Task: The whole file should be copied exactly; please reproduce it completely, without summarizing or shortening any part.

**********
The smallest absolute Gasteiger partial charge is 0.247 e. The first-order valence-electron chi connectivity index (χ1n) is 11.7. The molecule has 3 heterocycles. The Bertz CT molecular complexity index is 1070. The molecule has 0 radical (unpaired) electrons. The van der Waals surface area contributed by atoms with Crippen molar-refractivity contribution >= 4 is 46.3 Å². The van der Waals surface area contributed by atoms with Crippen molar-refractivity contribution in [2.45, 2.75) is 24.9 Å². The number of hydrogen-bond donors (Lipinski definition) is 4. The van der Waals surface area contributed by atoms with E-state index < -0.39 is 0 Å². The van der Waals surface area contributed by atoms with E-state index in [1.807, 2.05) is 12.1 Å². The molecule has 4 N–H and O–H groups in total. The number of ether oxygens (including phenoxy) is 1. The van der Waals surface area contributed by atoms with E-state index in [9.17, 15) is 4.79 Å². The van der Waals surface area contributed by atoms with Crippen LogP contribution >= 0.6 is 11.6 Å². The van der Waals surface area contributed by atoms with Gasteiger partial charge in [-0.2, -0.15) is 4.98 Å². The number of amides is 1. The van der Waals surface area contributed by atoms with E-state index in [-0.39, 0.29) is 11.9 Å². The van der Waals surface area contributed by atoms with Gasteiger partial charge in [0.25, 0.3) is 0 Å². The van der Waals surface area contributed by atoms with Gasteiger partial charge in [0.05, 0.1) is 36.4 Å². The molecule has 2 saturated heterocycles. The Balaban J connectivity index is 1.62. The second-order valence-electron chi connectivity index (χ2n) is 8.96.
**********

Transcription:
The smallest absolute Gasteiger partial charge is 0.247 e. The first-order valence-electron chi connectivity index (χ1n) is 11.7. The molecule has 3 heterocycles. The Bertz CT molecular complexity index is 1070. The molecule has 0 radical (unpaired) electrons. The van der Waals surface area contributed by atoms with Crippen molar-refractivity contribution >= 4 is 46.3 Å². The van der Waals surface area contributed by atoms with Crippen molar-refractivity contribution in [2.45, 2.75) is 24.9 Å². The number of hydrogen-bond donors (Lipinski definition) is 4. The van der Waals surface area contributed by atoms with E-state index < -0.39 is 0 Å². The van der Waals surface area contributed by atoms with E-state index in [1.807, 2.05) is 12.1 Å². The molecule has 4 N–H and O–H groups in total. The number of ether oxygens (including phenoxy) is 1. The van der Waals surface area contributed by atoms with E-state index in [9.17, 15) is 4.79 Å². The van der Waals surface area contributed by atoms with Crippen LogP contribution >= 0.6 is 11.6 Å². The van der Waals surface area contributed by atoms with Gasteiger partial charge in [-0.2, -0.15) is 4.98 Å². The number of amides is 1. The van der Waals surface area contributed by atoms with E-state index in [-0.39, 0.29) is 11.9 Å². The van der Waals surface area contributed by atoms with Gasteiger partial charge in [0.25, 0.3) is 0 Å². The van der Waals surface area contributed by atoms with Gasteiger partial charge in [0.05, 0.1) is 36.4 Å². The molecule has 2 saturated heterocycles. The Balaban J connectivity index is 1.62. The second-order valence-electron chi connectivity index (χ2n) is 8.96.